Cottage Home, one of my favorite old home neighborhoods, held their home tour in May. Cottage Home consists of a collection of small “working man’s” homes on the near east side of Indianapolis. Bordered by 465, 10th Street, Arsenal Tech and New York Street, the district was featured as a top ten “best cottage community” in 2006 by Cottage Living Magazine.
Unlike the Zionsville Village, Cottage Home has taken steps to preserve its historic homes by designating itself as an IHPC Conservation District. This designation helps protect these cottages from demolition and helps to maintain the architectural integrity of the neighborhood. Interestingly, this Conservation District allows for modern architecture to coexist alongside historic cottages. Old house lovers might cringe at this, but with good design modern homes can fit beautifully in an old home neighborhood. These new well-thought-out homes are scaled appropriately to existing historic cottages and their unique modern architecture will allow them to stand the test of time. These modern structures will be the old homes of the future.
I have to admit, (and I am an old home lover, through and through!) these modern marvels were appealing. The floor plans were scaled to real life-these weren’t over-the-top mega homes. Rooms were intimate, not cavernous. Windows provided ample light. Kitchens were compact and welcoming. The outdoor spaces were functional and not fussy. Actually, these modern homes had all the things I loved about an old home, except the drafty windows.
I was impressed by Cottage Home’s proactive approach to dealing with what many old home neighborhoods have to endure. Aesthetic fads and trends of the times (Two story entry? The need for a bonus room? Maximum square footage?) often lead to the destruction of many still useful and endearing old homes. Cottage Home has allowed the new home lover to build in the district in a thoughtful and neighborly way.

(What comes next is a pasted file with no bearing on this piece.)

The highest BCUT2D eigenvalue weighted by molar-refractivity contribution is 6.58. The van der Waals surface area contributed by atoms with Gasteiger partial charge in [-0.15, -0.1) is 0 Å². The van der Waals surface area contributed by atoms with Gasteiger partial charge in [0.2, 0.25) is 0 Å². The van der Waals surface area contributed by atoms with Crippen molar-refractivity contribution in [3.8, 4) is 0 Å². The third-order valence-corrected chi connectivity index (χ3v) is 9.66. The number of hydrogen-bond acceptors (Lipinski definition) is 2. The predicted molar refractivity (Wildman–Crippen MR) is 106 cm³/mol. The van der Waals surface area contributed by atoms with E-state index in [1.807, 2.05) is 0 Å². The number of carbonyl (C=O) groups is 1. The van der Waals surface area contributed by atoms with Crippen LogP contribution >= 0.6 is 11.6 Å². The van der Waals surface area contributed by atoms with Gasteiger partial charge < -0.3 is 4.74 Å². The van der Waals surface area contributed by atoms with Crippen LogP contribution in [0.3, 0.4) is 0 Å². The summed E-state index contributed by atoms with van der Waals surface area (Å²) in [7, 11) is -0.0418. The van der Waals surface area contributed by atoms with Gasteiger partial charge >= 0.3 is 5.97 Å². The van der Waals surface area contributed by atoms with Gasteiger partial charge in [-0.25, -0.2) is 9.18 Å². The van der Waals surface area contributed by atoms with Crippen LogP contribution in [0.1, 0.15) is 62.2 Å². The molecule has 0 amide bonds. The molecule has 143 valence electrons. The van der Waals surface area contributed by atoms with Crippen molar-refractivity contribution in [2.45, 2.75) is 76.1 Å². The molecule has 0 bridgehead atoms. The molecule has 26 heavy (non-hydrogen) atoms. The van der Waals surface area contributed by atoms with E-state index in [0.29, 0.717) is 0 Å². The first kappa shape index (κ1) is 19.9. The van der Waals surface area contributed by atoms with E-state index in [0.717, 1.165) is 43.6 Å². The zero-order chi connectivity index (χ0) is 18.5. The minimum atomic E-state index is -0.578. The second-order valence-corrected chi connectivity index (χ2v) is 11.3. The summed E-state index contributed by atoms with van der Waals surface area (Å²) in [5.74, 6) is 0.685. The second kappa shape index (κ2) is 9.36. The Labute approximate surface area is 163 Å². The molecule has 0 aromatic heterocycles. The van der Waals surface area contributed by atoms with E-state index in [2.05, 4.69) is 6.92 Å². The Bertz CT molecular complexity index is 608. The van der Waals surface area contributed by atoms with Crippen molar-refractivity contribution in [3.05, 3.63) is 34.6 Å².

The Dining Room
I still have high hopes form my Dining Room. Someday I’d like to open it up just a bit to the kitchen (maybe) and the windows will soon become patio doors, but for now it is a perfectly functional room. We don’t have an eat-in kitchen-not even a (gasp!) kitchen island to stand around, so the dining room is our everyday eating area.
When we purchased the home, the walls were a peachy color and the floors were carpeted. After repairing and smoothing out the very rough ceiling, the carpet came up-I’ve always been a little squeamish about carpeting in eating areas- and the well-preserved poplar floors that we uncovered were refinished.
We installed a new lamp and painted the walls-as always-a clean white.
A reclaimed walnut table was made specifically for the room and we added modern chairs and art-because, you know, modern and historic can coexist in perfect harmony.
If you have a story of old house love you’d like to share, please send it to email@example.com.
Of course, I am perfectly willing to continue the love with my home.